When queried by Sen Clinton on how many meetings, Clay Lowery (Treasury Sec'y for Foreign Affairs) said there was one formal meeting, and at least 4 meetings following to review documents. Most research after the first meeting was done by the individual departments, and their results (and/or concerns) presented in the ensuing meetings. The Armed Forces Committee has requested all minutes of all pertinent meetings.
Questioning by Carl Levin revealed his fixation on a pre 911 mentality, voicing concerns about the UAE based on their actions prior to the WTC tragedy. Like Schumer's quote in the Kuwait Times, stating that this deal was all about whether the UAE could be "trusted", Levin gives little credence to the UAE history since 911 as a counter terrorism ally.
Levin insisted that the Clinton administration had pleaded with the UAE to break off ties with the Taliban back in 2001 and that they had not complied. Tom Wayne (Secy' of State Economic and Business Affairs) responded that he did not know about pre 911, but that post 911 the UAE strengthened money laundrying and banking regulations, and froze terrorist assets.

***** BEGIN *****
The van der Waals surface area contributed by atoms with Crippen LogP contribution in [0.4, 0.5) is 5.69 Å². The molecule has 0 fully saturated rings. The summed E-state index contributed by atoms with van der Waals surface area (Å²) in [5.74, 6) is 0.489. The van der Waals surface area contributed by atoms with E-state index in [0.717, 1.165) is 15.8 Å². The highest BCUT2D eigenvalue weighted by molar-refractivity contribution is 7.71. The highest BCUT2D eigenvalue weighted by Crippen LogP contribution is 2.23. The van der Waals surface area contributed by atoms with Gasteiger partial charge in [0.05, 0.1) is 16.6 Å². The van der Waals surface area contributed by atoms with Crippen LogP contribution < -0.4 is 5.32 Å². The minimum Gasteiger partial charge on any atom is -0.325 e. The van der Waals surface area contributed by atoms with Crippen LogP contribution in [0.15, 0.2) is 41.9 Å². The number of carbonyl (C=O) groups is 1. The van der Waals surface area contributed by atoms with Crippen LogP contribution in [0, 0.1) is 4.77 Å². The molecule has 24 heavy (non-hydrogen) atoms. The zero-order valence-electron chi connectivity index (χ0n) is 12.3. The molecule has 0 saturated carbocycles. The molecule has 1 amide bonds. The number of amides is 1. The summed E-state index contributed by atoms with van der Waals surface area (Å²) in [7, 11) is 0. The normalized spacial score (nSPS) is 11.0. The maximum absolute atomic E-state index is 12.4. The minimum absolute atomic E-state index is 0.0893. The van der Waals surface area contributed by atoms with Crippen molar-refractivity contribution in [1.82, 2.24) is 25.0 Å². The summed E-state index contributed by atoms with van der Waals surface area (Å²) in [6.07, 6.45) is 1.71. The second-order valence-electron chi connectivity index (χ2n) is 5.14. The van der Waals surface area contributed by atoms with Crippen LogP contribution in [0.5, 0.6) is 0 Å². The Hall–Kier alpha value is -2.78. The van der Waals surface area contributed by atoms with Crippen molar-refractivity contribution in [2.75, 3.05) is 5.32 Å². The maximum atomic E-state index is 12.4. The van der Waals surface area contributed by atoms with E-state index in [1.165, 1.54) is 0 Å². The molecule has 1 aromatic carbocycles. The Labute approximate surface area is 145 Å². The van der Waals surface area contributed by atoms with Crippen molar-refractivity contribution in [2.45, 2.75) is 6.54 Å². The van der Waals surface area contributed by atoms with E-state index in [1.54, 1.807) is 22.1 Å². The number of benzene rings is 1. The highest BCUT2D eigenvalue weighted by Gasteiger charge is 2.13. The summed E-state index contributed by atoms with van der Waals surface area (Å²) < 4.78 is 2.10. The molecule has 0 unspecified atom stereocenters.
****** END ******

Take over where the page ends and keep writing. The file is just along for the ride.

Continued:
Bob Joseph (Arms Control) added that the UAE was instrumental in helping to unravel the terrorist network in their territory. There was a large number of centrifuge parts that transited out of Dubai to Iran and Libya pre 911. However the UAE's actions post 911 led to intradiction of the AQ Con Network, and eventually led to Libya giving up it's WMD program.
It should also be pointed out that Levin did alot of posturing on who, if any, discussed this deal with the 911 Commission. But in fact, there is no legal requirement to talk to such an entity. And evidently Levin places more faith in the bogus, and glaringly deficient report (ala, no Able Danger mention....) than I do.
Kennedy addressed what the standards for "national security risks" encompassed, and otherwise added little to the briefing.